My dear future self reading this, my dear present friends, please understand—it's absolutely awesome to incorporate causes into your fiction and internet presence. That's kind of my modus operandum. But there's a Greek word for people who pretend to care about something, or even care a lot and tell other people to do things about them, but don't do anything themselves. The word literally means actor, a guy who get up on stage to be something he's not. That word has made it into the English language. You know what it is?


It's hypocrite.


Dear God, please let me not be that. Let me be a person who actually does shit, not just a dreamer and watcher and talker. Let me be a live-er.


Then I'll have something to write about.

Wednesday, November 6, 2013

Medfacts #2: Getting stabbed in the chest part 2: Surviving right side pneumothorax



Last post we left our heroine with pneumothorax after she got stabbed in the right side of her chest. If you're a writer, you now want to write either a realistic death scene, or a realistic rescue. Here are some basics to remember as you do the latter.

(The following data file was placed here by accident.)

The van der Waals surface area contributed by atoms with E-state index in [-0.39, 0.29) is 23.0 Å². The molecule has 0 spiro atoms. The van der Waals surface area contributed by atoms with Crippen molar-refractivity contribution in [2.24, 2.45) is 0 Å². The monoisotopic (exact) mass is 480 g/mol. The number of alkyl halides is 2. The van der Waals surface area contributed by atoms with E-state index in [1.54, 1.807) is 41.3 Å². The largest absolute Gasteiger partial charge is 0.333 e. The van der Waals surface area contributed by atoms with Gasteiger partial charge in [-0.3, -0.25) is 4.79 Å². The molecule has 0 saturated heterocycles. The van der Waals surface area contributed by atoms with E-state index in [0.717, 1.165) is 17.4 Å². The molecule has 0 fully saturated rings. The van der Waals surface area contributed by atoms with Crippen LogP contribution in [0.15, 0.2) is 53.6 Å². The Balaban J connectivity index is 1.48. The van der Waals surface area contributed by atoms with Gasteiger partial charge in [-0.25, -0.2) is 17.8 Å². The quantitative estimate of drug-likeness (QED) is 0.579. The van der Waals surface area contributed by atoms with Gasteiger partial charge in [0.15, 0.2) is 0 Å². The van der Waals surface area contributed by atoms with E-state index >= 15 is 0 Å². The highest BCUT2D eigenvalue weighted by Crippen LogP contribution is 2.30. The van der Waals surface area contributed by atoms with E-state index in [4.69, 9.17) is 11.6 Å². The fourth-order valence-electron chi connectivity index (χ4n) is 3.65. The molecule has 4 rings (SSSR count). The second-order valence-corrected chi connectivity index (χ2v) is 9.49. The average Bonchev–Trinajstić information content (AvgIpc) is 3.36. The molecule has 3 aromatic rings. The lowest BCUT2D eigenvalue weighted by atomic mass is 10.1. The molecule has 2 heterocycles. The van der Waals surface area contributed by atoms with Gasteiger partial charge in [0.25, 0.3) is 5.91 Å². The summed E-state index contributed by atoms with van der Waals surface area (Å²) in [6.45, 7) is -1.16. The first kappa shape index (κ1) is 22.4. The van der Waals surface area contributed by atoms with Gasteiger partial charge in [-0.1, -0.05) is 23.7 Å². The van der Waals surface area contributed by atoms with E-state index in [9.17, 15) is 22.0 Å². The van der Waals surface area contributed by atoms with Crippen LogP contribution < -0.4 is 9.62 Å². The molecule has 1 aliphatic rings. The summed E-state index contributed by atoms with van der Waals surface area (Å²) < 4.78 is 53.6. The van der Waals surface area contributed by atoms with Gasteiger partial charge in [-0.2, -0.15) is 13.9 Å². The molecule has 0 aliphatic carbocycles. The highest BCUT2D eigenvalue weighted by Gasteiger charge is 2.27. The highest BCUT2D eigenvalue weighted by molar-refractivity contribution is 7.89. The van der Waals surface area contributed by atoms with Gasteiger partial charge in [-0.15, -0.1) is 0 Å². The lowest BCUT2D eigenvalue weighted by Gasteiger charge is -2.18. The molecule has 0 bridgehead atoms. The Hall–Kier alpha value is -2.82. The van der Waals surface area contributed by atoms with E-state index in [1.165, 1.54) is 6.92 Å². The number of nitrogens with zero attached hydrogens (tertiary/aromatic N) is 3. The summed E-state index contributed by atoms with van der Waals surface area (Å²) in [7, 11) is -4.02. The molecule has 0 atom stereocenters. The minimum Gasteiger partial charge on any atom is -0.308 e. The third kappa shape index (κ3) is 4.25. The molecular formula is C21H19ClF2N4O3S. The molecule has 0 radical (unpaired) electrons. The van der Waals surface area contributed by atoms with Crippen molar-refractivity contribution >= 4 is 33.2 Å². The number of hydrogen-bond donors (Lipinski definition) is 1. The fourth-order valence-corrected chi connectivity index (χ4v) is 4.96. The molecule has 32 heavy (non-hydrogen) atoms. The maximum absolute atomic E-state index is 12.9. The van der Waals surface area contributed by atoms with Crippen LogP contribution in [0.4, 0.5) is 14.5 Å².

Somehow, you need to get that air out of her chest. Doctors now-a-days will stab a tube into the space below her ninth rib, towards the front—this is called her ninth intercostal space—and suck that air out. They put it in the ninth space (under the ninth rib), towards the front, so they don't hit your liver. That ninth space is actually just below the border of your lung and above your diaphragm normally, but now it's way below the border of her lung since her lung's all shriveled up. Doctors will sometimes wait to get an X-ray to make sure this is the problem before doing this, but if your heroine's clearly dying—her pulse has stopped, or she's turning blue from lack of oxygen—they'll go ahead and do this without waiting for those pics.